Page:Landon in Literary Gazette 1823.pdf/102

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Literary Gazette 30th August 1823, Page 556

I.—THE BAYADERE. An Indian Tale.[1]

There were seventy pillars around the hall,
Of wreathed gold was each capital,
And the roof was fretted with amber and gems,
Such as light kingly diadems;
The floor was marble, white as the snow
Ere its pureness is stained by its fall below:
In the midst played a fountain, whose starry showers
Fell like beams on the radiant flowers,
Whose colours were gleaming, as every one
Burnt with the kisses just caught from the sun;
And vases sent forth their silvery clouds,
Like those which the face of the young moon shrouds,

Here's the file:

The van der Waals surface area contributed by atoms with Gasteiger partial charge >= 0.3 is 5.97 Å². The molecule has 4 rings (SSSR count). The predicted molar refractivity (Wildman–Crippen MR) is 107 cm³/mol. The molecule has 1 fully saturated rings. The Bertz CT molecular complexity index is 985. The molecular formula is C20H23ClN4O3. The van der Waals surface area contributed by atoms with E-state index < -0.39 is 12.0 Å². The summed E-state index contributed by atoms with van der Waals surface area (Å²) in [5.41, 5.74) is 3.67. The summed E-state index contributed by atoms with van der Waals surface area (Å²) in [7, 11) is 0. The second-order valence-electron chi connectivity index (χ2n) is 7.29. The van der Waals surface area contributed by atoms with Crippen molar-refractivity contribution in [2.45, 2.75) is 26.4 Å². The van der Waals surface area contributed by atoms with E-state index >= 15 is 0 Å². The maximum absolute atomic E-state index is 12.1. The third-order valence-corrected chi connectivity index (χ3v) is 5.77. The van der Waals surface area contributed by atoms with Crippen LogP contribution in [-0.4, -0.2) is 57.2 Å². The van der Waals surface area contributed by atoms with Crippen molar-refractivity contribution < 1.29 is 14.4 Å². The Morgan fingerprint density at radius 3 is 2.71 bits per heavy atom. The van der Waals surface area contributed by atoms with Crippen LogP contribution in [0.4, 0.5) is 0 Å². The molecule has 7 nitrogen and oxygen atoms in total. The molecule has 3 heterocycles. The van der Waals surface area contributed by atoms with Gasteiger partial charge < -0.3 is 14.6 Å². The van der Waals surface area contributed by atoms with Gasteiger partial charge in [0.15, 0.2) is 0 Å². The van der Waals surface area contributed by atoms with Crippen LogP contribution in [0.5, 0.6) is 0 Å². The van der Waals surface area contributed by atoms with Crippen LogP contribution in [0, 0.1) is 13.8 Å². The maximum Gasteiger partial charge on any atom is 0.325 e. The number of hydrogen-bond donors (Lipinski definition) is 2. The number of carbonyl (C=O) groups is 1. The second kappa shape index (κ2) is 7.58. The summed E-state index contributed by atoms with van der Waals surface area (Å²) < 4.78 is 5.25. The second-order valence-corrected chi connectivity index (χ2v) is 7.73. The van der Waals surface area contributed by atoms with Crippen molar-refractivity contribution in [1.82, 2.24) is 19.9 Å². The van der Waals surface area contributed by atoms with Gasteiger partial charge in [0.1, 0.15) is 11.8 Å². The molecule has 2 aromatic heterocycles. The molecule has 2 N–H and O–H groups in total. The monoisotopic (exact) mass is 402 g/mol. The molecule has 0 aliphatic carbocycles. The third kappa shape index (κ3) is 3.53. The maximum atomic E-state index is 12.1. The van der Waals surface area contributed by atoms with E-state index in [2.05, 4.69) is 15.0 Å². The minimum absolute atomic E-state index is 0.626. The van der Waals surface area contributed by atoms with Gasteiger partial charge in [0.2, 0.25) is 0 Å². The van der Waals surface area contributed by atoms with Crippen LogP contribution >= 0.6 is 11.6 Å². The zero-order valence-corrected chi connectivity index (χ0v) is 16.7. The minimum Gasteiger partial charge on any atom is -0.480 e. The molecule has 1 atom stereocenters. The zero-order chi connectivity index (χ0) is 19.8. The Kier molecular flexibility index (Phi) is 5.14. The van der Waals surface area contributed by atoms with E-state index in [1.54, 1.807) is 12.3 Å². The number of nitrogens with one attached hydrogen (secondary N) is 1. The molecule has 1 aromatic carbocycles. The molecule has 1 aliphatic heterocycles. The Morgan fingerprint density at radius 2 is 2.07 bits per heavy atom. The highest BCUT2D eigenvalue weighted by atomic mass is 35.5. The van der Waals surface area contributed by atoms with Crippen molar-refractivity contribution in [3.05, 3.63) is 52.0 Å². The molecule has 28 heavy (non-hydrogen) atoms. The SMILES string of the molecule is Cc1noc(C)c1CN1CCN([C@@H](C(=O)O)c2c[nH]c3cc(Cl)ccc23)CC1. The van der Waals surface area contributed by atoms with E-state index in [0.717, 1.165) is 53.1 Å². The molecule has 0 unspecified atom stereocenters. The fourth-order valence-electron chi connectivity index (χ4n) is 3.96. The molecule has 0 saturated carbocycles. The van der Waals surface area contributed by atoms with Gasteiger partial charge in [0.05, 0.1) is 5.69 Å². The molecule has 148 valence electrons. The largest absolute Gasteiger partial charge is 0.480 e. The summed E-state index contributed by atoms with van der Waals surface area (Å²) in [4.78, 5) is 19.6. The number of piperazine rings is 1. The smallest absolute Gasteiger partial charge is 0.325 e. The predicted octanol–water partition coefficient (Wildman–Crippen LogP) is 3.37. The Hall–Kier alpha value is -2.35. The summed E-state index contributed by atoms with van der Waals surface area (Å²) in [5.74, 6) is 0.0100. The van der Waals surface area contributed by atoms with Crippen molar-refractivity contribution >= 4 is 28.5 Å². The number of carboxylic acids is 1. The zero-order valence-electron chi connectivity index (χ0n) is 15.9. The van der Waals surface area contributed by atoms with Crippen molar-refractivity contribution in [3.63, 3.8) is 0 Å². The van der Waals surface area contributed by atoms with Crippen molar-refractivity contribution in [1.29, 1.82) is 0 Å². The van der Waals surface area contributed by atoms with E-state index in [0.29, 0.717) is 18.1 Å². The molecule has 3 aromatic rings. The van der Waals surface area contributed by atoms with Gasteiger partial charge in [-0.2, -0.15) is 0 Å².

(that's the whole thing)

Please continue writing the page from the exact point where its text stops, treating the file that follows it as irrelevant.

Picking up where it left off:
But sweet as the breath of the twilight hour
When the dew awakens the rose's power.
At the end of the hall was a sunbright throne,
Rich with every glorious stone;
And the purple canopy over head
Was like the shade o'er the day-fall shed;
And the couch beneath was of buds half blown,
Hued with the blooms of the rainbow's zone;
And round, like festoons, a vine was rolled,
Whose leaf was of emerald, whose fruit was of gold.
But, though graced as for a festival,
There was something sad in that stately hall:
There floated the breath of the harp and flute,—
But the sweetest of every music is mute;
There are flowers of light and spiced perfume,—
But there wants the sweetest of breath and of bloom:
And the hall is lone, and the hall is drear,
For the smiling of woman shineth not here.
With urns of odour o'er him weeping,
Upon the couch a youth is sleeping:
His radiant hair is bound with stars,
    Such as shine on the brow of night,
Filling the dome with diamond rays,
    Only than his own curls less bright.

  1. This poem appears in its entirety in The Improvisatrice and Other Poems (1824)